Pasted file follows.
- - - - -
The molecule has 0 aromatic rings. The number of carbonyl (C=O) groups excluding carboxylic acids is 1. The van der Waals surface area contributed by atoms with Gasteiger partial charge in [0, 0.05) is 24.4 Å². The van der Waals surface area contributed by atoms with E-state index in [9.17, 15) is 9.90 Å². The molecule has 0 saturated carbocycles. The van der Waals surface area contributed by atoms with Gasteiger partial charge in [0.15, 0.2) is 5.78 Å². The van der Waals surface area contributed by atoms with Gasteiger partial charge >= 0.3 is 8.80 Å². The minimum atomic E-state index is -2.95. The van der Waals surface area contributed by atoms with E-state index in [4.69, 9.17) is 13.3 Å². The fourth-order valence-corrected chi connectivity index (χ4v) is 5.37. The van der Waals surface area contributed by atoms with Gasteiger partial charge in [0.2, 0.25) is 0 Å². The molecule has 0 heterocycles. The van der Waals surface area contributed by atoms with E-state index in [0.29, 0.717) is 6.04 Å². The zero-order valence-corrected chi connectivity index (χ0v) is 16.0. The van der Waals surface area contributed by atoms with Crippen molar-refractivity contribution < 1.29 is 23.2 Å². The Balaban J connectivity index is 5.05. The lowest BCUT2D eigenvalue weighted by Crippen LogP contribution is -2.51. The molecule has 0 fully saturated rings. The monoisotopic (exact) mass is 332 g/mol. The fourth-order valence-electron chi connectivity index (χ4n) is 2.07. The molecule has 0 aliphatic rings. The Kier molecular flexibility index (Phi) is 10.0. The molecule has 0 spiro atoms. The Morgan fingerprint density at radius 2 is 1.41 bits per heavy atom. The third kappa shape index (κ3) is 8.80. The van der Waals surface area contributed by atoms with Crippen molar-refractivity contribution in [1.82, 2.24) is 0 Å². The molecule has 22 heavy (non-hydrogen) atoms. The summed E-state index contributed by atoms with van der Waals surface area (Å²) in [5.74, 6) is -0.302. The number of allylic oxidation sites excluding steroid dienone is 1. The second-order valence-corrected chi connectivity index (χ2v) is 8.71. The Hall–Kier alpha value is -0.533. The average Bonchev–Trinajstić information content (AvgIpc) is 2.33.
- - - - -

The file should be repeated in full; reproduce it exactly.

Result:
The molecule has 0 aromatic rings. The number of carbonyl (C=O) groups excluding carboxylic acids is 1. The van der Waals surface area contributed by atoms with Gasteiger partial charge in [0, 0.05) is 24.4 Å². The van der Waals surface area contributed by atoms with E-state index in [9.17, 15) is 9.90 Å². The molecule has 0 saturated carbocycles. The van der Waals surface area contributed by atoms with Gasteiger partial charge in [0.15, 0.2) is 5.78 Å². The van der Waals surface area contributed by atoms with Gasteiger partial charge >= 0.3 is 8.80 Å². The minimum atomic E-state index is -2.95. The van der Waals surface area contributed by atoms with E-state index in [4.69, 9.17) is 13.3 Å². The fourth-order valence-corrected chi connectivity index (χ4v) is 5.37. The van der Waals surface area contributed by atoms with Gasteiger partial charge in [0.2, 0.25) is 0 Å². The molecule has 0 heterocycles. The van der Waals surface area contributed by atoms with E-state index in [0.29, 0.717) is 6.04 Å². The zero-order valence-corrected chi connectivity index (χ0v) is 16.0. The van der Waals surface area contributed by atoms with Crippen molar-refractivity contribution < 1.29 is 23.2 Å². The Balaban J connectivity index is 5.05. The lowest BCUT2D eigenvalue weighted by Crippen LogP contribution is -2.51. The molecule has 0 fully saturated rings. The monoisotopic (exact) mass is 332 g/mol. The fourth-order valence-electron chi connectivity index (χ4n) is 2.07. The molecule has 0 aliphatic rings. The Kier molecular flexibility index (Phi) is 10.0. The molecule has 0 spiro atoms. The Morgan fingerprint density at radius 2 is 1.41 bits per heavy atom. The third kappa shape index (κ3) is 8.80. The van der Waals surface area contributed by atoms with Crippen molar-refractivity contribution in [1.82, 2.24) is 0 Å². The molecule has 22 heavy (non-hydrogen) atoms. The summed E-state index contributed by atoms with van der Waals surface area (Å²) in [5.74, 6) is -0.302. The number of allylic oxidation sites excluding steroid dienone is 1. The second-order valence-corrected chi connectivity index (χ2v) is 8.71. The Hall–Kier alpha value is -0.533. The average Bonchev–Trinajstić information content (AvgIpc) is 2.33.